||||||| |—|—|—|—|—|—| | Lens (name includes focal length and maximum aperture)| Minimum focus distance| Designed for use with full-frame SLRs| Notable features| MSRP| Available| | Nikon AF-S DX Nikkor 16-85mm f/3.5-5.6G ED VR| 15.6 inches| No (compatible but not optimal)| Optical stabilization| $649| March| | Pentax smc DA 55-300mm f/4-5.8 ED| 4.6 feet| No| Quick shift between manual focus and AF| $399.95| May| | Pentax smc DA 18-55mm f/3.5-5.6 AL II| 9.8 inches| No| Improved resolution over the last version, quick shift between manualfocus and AF| $200 and included in a kit with Pentax’s new K200D SLR| March| | Sigma 10-20mm f/4-5.6 EX DC HSM AF| 9.4 inches at all focal lengths| No| Four-Thirds-mount version of existing lens| $730| February| | Sigma APO 50-150mm F2.8 II EX DC HSM| 3.3 feet| No| Sony- and Pentax-mount versions of existing lens| $1350| February| | Sigma APO 70-200mm F2.8 II EX DG MacroHSM| 39.4 inches| Yes| Sony-, Pentax-, and Four-Thirds-mount versions of existing lens, f/2.8throughout the entire zoom range| $1420| Not announced| | Sigma 70-300mm F4-5.6 DG Macro| 4.9 feet at all focal lengths| Yes| Nikon version of existing lens with built-in motor| $200| Spring| | Sigma APO 70-300mm F4-5.6 DG Macro| 4.9 feet at all focal lengths| Yes| Nikon version of existing lens with built-in motor, APOlens has special low-dispersion (SLD) glass for less chromatic aberration| $300| Spring| | Sigma APO 200-500mm F2.8 /400-1000mm F5.6EX DG| 6.6 feet-16.4 feet| Yes| Dedicated attachment for autofocusing at 1000mm focal length, filter canbe inserted at the rear of the lens, built-in battery powers zooming and AF,focusing distances and focal lengths can be viewed on built-in LCD| between $20,000 and $30,000| Not announced| | Sigma 18-125mm F3.8-5.6 DC OS HSM (Sigma, Canon, Nikon, Pentax, and Sonymounts)| 13.8 inches at all focal lengths| No| Optical stabilization| Not announced| Summer| | Sigma APO 120-400mm F4.5-5.6 DG OS HSM (Sigma,Canon, Nikon, Pentax, and Sony mounts)| 4.9 feet| Yes| Rear-focus system to minimize optical flaws by reducing fluctuations causedby focusing| Not announced| Not announced| | Sigma APO 150-500mm F5-6.3 DG OS HSM (Sigma,Canon, Nikon, Pentax, and Sony mounts)| 7.2 feet| Yes| Rear-focus system to minimize optical flaws by reducing fluctuations causedby focusing| Not announced| Not announced| | Sony Vario-Sonnar T* 24-70mm f/2.8 ZA| 13.8 inches| Yes| Mode selector for switching between manual focus and AF, focus hold button,constant f/2.8 aperture| $1,750| February| | Sony 70-300mm f/4.5-5.6 G| 4 feet| Yes?| Focus hold button, focus range limiter, manual focus ring| $800| April| | Tamron SP AF10-24mm F/3.5-4.5 DI II LD Aspherical (IF) (Canon, Nikon, Pentax,and Sony mounts)| 9.6 inches at all focal lengths| No| HID (high index/high dispersion) element and two LD (low dispersion)elements to minimize chromatic aberrations| Not announced| Not announced| | Tamron SP AF70-200mm F/2.8 Di LD (IF) Macro (Canon, Nikon, Pentax, and Sonymounts)| 3.1 feet| Yes| Switch for quickly changing between manual focus and AF| Not announced| Not announced| | Tamron AF18-200mm F/3.5-6.3 XR Di II (Nikon mount)| 17.7 inches| No| Nikon version of existing lens with built-in motor| $400| February| | Tamron AF17-50mm F/2.8 XR Di II (Nikon nd Pentax mounts)| 10.6 inches| No| Pentax version and Nikon version of existing lens with built-in motor| $450| February| | Tamron AF70-300mm F/4-5.6 Di (Nikon mount)| 4.9 feet in normal setting/ 3.1 feet in macro mode| Yes| Nikon version of existing lens with built-in motor| $190| February| | Tokina AT-X 116 Pro DX 11-16mm F2.8| 11.8 inches| No| SD-fluorite (ultra-low dispersion) element, constant f/2.8 aperture| Not announced| May| Primes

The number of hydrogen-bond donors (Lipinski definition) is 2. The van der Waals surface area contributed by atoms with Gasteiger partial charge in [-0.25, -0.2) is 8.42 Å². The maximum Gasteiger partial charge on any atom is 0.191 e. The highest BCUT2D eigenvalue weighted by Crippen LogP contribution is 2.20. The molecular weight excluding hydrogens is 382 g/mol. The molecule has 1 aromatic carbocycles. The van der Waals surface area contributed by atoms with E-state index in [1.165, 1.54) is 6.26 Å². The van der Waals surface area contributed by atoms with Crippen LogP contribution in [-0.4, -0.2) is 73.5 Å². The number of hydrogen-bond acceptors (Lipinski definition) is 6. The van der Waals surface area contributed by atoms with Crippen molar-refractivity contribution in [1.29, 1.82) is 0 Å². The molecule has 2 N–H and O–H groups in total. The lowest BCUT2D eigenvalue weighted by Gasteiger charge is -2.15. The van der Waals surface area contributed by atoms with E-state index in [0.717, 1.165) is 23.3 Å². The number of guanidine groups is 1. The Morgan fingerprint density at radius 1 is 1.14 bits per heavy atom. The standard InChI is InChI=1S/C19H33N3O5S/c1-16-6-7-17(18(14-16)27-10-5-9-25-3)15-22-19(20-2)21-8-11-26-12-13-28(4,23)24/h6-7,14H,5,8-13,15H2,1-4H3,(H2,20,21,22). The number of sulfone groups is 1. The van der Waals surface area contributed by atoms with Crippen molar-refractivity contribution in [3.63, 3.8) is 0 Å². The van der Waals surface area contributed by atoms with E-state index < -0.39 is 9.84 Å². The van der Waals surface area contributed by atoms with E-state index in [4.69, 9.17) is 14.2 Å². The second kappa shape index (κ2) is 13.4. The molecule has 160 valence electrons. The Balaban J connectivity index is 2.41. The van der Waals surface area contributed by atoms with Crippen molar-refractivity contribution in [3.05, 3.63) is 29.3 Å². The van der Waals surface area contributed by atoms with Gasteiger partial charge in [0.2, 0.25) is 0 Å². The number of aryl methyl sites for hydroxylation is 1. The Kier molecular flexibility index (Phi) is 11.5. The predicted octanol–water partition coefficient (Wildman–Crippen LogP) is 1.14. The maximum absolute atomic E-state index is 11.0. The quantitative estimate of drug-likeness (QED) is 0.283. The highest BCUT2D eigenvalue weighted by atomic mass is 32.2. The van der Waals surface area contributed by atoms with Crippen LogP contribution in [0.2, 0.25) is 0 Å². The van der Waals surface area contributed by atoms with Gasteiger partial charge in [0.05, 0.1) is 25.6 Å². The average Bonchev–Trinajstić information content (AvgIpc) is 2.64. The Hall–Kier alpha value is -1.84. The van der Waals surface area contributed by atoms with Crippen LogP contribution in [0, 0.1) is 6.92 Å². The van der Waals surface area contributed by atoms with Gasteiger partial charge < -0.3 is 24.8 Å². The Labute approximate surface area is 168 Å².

|Lens||Minimum focus distance||Compatible with full-frame SLRs||Notable features||MSRP||Available|
|Canon EF200mm f/2L IS USM||6.2 feet||Yes||Optical stabilization, fluorite and UD lens elements, weather-resistantdesign||$5,999||April|
|Canon EF800mm f/5.6L IS USM||19.7 feet||Yes||Optical stabilization, fluorite and UD lens elements, lightweightmagnesium alloy lens barrel||$11,999||May|
|Nikon AF-S Micro Nikkor 60mm f/2.8G ED||7.2 inches||Yes||Control for switching between manual focus and AF, 1:1 magnification||$550||March|
|Nikon PC-E Nikkor 24mm f/3.5DED||8.4 inches||Yes||Tilt-shift lens with automatic exposure control||$1929||Spring|
|Pentax smc DA* 200mm F2.8ED[IF]SDM||3.9 feet||No||Control for switching between manual focus and AF, weather and dustresistant||$1099.95||March|
|Pentax smc DA* 300mm F4ED[IF]SDM||4.6 feet||No||Control for switching between manual focus and AF, weather and dustresistant||$1299.95||May|
|Pentax smc DA 35mm F2.8 Macro Limited||5.5 inches||No||1:1 magnification, high-grade aluminum lens barrel, built-in pullout hood,control for switching between manual focus and AF||$599.95||April|
|Sunex SuperFisheye 5.6mm F/5.6 (Canon and Nikon mounts)||No||185-degree field of view||$799||January|
|Tokina AT-X M35 Pro DX 35mm F2.8||5.5 inches||No||1:1 magnification||$799||March|